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Prepare to dive to the depths of the sea with 100-foot-long giant squid, travel through space after the meteorites shooting into our atmosphere and join a dangerous expedition to Antarctica to find the Emperor Penguin egg. Discover fleas dressed by nuns, a defeated prince hiding from his enemies in an oak tree and the plant whose legendary screams could drive you mad . . . Accompanying Radio 4's acclaimed six-month series with the Natural History Museum, Natural Histories tells the riveting stories of how our relationships with twenty-five unexpected creatures have permanently changed the way we see the world. Packed full of fascinating science, history and folklore, this beautiful book brings you face to face with nature, in all its wonder, complexity and invention. Fresh from winning the Thomson Reuters prize for Tweet of the Day, Brett Westwood and Stephen Moss have written another imaginative and inspiring book. Each chapter explores a different species or phenomena, often taking a fascinating object in the museum's collection as a starting point. From rock pools and blackberry picking to a shipwreck thousands of miles from land; and from David Attenborough on gorillas to Monty Python on dinosaurs, this is a book for anyone curious about the world we live in. You'll never take nature for granted again.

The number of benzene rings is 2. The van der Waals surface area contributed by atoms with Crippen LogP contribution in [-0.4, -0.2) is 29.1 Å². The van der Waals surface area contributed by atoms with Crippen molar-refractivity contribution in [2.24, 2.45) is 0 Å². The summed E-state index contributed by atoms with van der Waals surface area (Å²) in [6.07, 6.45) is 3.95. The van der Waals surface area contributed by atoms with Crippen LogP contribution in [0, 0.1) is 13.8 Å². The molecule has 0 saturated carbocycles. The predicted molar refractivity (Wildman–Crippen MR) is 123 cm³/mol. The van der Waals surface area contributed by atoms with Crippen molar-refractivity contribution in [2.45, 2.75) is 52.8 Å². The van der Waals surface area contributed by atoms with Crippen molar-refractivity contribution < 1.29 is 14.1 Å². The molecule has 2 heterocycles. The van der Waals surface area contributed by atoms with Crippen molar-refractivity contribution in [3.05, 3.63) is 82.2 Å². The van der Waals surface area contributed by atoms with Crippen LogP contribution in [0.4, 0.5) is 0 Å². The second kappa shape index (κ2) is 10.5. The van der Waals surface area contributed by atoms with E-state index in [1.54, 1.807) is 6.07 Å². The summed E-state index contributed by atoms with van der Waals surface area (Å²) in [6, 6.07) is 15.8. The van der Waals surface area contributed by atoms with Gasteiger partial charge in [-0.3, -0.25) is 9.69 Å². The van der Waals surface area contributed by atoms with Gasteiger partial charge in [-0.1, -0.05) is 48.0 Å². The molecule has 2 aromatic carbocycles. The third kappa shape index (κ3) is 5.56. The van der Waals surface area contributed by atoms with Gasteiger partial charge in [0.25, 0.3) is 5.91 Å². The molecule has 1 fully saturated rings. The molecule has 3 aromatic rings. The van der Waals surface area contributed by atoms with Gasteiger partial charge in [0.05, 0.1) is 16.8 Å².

Urban Aviary

Author : Stephen Moss